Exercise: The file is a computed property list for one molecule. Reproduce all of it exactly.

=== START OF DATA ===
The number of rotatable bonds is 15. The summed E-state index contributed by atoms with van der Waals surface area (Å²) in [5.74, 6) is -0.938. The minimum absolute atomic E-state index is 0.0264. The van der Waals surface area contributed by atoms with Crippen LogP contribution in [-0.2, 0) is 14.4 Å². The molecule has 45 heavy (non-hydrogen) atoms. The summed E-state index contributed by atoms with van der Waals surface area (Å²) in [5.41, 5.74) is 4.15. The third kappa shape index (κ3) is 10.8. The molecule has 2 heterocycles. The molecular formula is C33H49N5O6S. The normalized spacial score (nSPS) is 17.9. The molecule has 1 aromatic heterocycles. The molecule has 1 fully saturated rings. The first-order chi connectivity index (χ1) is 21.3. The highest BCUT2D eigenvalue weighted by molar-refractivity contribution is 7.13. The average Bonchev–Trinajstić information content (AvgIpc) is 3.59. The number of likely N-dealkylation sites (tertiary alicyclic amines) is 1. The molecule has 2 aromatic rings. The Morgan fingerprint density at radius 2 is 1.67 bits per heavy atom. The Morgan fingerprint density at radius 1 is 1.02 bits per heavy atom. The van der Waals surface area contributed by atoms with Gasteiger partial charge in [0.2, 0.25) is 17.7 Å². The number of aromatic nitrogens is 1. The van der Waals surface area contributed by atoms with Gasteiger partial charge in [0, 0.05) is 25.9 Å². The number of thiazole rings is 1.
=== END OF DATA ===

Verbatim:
The number of rotatable bonds is 15. The summed E-state index contributed by atoms with van der Waals surface area (Å²) in [5.74, 6) is -0.938. The minimum absolute atomic E-state index is 0.0264. The van der Waals surface area contributed by atoms with Crippen LogP contribution in [-0.2, 0) is 14.4 Å². The molecule has 45 heavy (non-hydrogen) atoms. The summed E-state index contributed by atoms with van der Waals surface area (Å²) in [5.41, 5.74) is 4.15. The third kappa shape index (κ3) is 10.8. The molecule has 2 heterocycles. The molecular formula is C33H49N5O6S. The normalized spacial score (nSPS) is 17.9. The molecule has 1 aromatic heterocycles. The molecule has 1 fully saturated rings. The first-order chi connectivity index (χ1) is 21.3. The highest BCUT2D eigenvalue weighted by molar-refractivity contribution is 7.13. The average Bonchev–Trinajstić information content (AvgIpc) is 3.59. The number of likely N-dealkylation sites (tertiary alicyclic amines) is 1. The molecule has 2 aromatic rings. The Morgan fingerprint density at radius 2 is 1.67 bits per heavy atom. The Morgan fingerprint density at radius 1 is 1.02 bits per heavy atom. The van der Waals surface area contributed by atoms with Gasteiger partial charge in [0.2, 0.25) is 17.7 Å². The number of aromatic nitrogens is 1. The van der Waals surface area contributed by atoms with Gasteiger partial charge in [0, 0.05) is 25.9 Å². The number of thiazole rings is 1.